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by Vault Education Editors | October 07, 2009


When I visited colleges with my mother oh so many years ago, we made sure to eat at each school's student center. We had low expectations, and ate mostly cold sandwiches and burgers--what we had been taught to expect from mass-produced dining hall food. Our favorite was a simple, Thanksgiving-style turkey sandwich at the University of Virginia. Certainly not the gourmet sushi and organic produce students eat today. What would be our favorite if we toured college dining halls today?

The Daily Beast has ranked the top 15 best college meal plans in the United States. Says Kathleen Kingsbury:

"To impress today's prospective students, who were weaned on organic produce, Michael Pollan, and the Food Network, schools are rolling out dining options fit for a visiting head of state. Sushi chefs, gourmet coffee and organic food are standard now, and large cafeterias are being traded for smaller, more intimate restaurant-style dining. But some schools have upped the ante beyond even that, flying their chefs to far-flung regions where they're taught to cook authentic international haute cuisine, infusing their campus tap water with hints of cucumber and lemon, and hiring celebrity architects to build dining halls that resemble exclusive Manhattan brasseries--plunked down in the middle of verdant Iowan campuses."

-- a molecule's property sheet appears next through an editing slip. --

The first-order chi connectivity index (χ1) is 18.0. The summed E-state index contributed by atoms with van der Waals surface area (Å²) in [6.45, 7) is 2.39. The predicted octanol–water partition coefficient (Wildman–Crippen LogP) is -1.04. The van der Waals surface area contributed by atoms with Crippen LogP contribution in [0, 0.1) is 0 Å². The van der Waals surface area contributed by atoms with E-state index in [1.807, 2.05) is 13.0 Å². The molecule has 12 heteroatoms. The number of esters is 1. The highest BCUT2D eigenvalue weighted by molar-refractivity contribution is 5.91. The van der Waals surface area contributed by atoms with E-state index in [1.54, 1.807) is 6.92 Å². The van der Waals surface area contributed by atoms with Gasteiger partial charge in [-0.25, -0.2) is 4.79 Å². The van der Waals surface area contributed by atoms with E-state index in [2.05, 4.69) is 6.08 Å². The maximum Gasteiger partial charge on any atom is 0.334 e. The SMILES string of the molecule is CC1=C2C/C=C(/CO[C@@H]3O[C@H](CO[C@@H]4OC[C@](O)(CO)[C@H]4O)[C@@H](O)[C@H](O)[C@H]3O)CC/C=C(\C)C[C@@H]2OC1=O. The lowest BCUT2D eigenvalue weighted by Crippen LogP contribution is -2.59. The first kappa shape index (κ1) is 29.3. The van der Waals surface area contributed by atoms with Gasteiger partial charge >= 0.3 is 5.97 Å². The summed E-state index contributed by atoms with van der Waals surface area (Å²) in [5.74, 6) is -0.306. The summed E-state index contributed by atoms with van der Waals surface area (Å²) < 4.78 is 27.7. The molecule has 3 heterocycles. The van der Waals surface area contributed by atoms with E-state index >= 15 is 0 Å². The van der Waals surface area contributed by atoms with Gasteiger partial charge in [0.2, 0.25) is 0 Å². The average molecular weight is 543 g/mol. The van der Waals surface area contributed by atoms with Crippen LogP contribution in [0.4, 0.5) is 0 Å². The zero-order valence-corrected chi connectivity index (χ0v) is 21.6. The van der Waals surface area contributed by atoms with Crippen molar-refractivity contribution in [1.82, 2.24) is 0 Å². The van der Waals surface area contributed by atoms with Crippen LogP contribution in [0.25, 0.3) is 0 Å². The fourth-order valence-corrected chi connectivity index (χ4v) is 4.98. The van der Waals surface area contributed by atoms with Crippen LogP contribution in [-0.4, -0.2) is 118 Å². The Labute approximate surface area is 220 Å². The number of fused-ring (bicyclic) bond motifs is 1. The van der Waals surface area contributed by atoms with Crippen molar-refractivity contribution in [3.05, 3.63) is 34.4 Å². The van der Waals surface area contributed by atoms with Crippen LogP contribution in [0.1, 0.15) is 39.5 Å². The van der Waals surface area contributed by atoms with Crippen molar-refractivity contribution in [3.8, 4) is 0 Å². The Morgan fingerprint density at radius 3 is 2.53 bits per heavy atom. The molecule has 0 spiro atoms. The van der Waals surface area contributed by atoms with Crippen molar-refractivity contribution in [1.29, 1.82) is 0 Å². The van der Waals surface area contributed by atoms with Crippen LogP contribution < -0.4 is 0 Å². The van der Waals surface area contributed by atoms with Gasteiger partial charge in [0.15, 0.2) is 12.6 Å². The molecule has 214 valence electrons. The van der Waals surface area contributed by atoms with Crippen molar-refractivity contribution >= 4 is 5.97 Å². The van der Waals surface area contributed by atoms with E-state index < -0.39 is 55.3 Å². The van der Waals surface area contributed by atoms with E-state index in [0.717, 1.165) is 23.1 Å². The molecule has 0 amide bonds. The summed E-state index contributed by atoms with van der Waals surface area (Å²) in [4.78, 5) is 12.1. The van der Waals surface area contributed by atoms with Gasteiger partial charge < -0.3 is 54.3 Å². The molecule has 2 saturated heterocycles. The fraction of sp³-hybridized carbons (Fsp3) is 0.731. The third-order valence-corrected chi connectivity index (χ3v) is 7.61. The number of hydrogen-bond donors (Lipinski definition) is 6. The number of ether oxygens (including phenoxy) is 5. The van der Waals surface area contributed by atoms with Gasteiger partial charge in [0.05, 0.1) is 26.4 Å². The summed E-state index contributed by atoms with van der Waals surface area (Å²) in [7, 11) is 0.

Here are the Top 15 Best College Meal Plans:

  1. Oregon State University
  2. Virginia Tech
  3. St. Olaf College
  4. University of Massachusetts at Amherst
  5. Bowdoin College
  6. Washington University in St. Louis
  7. Grinnell College
  8. Mills College
  9. Stanford University
  10. Boston College
  11. Colorado College
  12. Wheaton College (IL)
  13. College of William and Mary
  14. University of California, Berkeley
  15. Illinois Institute of Technology

The most common thread among the schools is offering organic produce grown in school- or student-run gardens, hiring well-trained and experienced chefs and responding to student feedback. What strikes me is that very few top national universities (and zero Ivy League) have made the list, nor have many of the other top liberal arts colleges in the nation. And in the case of Virginia Tech, the cost of the meal plan is so low it includes non-student clients from the Blacksburg community.

Read more about each school's delicious eats at The Daily Beast.


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